Self-report mental imagery and social desirable responding

Allbutt, JD 2019, Self-report mental imagery and social desirable responding , PhD on publication thesis, University of Salford.

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Abstract

The relationship between scores on self-report imagery questionnaires and sub-types of socially desirable responding was investigated across five papers. Paulhus (2002) has proposed a distinction between two forms of social desirable responding: the egoistic bias which is the tendency to claim positive social and intellectual qualities, and the moralistic bias which is the claiming of positive moral qualities. The research made use of the Balanced Inventory of Desirable Responding (BIDR; Paulhus, 2002) which has separate scales to measure both biases.

The papers found the following: 1) ‘greater’ imagery ability was always associated with higher social desirable responding; 2) correlations with self-report imagery scales and egoism were always higher than those with moralism; 3) the magnitude of correlations between imagery scales and egoism was generally in the r= .20 to .35 range and so sometimes exceeded a r=.25 criterion for acceptability set by McKelvie (1994); 4) significant correlations between imagery properties and egoism were seen for scales measuring vividness of visual imagery and for some other visual properties of images such as ease of image generation; 5) the size of imagery scale–egoism correlations were themselves correlated positively with the extent to which participants rated imagery properties as measuring imagery ability and the extent to which the imagery property was desired; 6) the imagery scale–egoism correlations were of a similar size for imaging real world items and spatial ability test type items; and 7) the imagery scale–egoism correlations were largely independent of correlations with trait anxiety.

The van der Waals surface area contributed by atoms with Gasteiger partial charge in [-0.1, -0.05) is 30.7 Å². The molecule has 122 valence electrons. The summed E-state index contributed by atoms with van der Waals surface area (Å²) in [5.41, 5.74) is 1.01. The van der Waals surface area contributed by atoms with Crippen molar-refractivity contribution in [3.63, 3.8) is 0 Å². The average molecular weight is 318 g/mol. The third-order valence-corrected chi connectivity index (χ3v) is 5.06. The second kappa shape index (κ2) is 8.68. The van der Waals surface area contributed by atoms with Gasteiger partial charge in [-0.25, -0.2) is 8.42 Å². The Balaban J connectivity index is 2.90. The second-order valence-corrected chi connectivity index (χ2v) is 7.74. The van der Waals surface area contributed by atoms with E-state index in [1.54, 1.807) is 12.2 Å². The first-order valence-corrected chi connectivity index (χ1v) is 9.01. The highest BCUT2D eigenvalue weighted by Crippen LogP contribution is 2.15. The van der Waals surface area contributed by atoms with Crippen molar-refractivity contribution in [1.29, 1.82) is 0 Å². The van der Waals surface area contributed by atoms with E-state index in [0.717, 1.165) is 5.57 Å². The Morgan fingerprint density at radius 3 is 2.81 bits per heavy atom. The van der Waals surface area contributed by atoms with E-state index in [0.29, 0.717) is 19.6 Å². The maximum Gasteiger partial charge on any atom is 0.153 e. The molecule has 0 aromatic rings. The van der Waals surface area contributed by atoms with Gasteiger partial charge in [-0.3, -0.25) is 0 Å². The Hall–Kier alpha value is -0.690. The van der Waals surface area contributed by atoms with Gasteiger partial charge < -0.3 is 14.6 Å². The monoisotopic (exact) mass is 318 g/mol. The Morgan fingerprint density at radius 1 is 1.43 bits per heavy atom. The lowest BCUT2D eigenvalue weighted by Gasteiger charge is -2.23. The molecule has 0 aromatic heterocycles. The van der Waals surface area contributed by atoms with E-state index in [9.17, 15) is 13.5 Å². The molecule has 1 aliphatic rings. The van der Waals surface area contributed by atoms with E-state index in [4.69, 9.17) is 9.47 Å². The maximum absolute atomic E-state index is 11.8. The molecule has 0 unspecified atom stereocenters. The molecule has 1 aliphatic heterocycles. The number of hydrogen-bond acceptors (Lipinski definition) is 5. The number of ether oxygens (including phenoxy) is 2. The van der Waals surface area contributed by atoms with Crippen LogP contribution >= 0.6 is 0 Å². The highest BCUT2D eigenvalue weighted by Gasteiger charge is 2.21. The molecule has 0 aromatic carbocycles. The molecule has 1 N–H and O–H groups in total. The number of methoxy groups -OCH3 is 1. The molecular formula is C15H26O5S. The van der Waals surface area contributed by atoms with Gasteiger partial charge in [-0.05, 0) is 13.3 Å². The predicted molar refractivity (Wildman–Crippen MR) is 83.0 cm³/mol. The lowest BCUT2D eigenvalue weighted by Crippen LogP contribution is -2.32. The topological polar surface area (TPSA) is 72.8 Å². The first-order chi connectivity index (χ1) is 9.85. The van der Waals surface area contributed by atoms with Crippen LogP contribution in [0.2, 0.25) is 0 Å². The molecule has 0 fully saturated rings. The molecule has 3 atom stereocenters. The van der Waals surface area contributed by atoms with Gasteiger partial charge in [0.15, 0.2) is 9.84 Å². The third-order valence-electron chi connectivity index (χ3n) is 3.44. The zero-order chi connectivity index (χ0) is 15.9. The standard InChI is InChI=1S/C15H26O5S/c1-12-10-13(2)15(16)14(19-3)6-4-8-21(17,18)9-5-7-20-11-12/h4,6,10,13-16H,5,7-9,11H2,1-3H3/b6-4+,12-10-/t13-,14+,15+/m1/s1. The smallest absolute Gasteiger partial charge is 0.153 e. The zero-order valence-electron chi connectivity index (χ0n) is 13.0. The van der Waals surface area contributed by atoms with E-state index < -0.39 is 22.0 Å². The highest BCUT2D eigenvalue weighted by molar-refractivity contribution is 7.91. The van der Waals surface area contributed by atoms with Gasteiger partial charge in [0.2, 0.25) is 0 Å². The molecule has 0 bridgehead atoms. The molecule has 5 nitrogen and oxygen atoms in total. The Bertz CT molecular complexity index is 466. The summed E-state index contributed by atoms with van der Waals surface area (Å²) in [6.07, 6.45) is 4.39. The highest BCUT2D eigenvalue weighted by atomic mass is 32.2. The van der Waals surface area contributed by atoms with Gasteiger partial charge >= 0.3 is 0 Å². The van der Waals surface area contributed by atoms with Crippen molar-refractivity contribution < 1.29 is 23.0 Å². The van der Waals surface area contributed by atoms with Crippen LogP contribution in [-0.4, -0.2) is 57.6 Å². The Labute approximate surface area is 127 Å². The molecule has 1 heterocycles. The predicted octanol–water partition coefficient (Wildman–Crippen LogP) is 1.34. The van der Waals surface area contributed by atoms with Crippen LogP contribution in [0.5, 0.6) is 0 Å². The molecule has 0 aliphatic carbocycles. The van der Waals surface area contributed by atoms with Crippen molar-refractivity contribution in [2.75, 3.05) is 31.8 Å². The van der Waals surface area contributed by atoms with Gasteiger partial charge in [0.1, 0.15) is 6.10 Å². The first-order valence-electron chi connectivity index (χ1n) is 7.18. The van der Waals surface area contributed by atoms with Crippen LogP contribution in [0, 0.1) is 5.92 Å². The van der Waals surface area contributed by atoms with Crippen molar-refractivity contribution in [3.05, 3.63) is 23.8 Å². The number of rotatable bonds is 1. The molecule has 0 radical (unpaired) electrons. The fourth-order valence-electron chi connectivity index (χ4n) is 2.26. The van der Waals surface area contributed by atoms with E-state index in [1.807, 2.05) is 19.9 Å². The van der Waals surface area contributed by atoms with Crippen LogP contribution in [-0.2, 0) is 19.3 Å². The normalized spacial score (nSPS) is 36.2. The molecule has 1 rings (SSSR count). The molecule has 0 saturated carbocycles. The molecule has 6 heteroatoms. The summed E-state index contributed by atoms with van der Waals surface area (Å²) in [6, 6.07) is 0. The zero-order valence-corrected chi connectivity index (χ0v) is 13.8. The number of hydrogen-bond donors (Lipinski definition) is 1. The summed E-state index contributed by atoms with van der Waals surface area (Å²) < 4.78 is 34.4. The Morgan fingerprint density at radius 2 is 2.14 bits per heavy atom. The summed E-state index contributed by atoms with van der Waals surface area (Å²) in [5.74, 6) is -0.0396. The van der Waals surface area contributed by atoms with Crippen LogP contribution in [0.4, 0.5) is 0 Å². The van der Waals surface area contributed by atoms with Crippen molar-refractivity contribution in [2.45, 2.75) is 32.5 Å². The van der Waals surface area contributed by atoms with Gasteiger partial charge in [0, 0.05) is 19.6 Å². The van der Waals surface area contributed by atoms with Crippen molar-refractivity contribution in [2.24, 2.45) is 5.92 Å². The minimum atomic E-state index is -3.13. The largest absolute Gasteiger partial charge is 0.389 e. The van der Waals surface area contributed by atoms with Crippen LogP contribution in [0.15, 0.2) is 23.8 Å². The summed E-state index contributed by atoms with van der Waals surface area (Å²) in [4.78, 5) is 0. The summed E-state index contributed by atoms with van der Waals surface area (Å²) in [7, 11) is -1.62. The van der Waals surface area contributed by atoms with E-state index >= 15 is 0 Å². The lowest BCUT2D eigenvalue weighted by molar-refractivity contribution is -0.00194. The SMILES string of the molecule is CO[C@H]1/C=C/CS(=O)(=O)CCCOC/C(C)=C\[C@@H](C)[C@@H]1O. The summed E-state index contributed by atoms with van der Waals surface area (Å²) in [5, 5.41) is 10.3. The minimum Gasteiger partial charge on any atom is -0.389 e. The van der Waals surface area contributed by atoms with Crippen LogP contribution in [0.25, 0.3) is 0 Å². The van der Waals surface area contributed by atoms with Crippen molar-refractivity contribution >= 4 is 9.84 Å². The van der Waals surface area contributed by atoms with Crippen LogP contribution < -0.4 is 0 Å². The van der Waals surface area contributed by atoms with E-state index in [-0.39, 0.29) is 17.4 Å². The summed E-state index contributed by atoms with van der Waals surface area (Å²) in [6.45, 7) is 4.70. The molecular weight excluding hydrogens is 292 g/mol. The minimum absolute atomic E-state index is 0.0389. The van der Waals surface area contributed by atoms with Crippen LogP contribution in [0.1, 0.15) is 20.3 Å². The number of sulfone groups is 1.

The findings suggest that the self-report imagery questionnaire–egoistic bias correlations mostly reflect distortion of scores, and that the size of the relationship is stronger than previously thought. However, the size of this relationship does not appear to reach to the extent where it impacts notably on imagery questionnaire performance.

Item Type: Thesis (PhD on publication)
Schools: Schools > School of Health and Society > Centre for Health Sciences Research
Depositing User: John David Allbutt
Date Deposited: 03 Jul 2019 13:09
Last Modified: 05 Jul 2019 08:49
URI: http://usir.salford.ac.uk/id/eprint/51467

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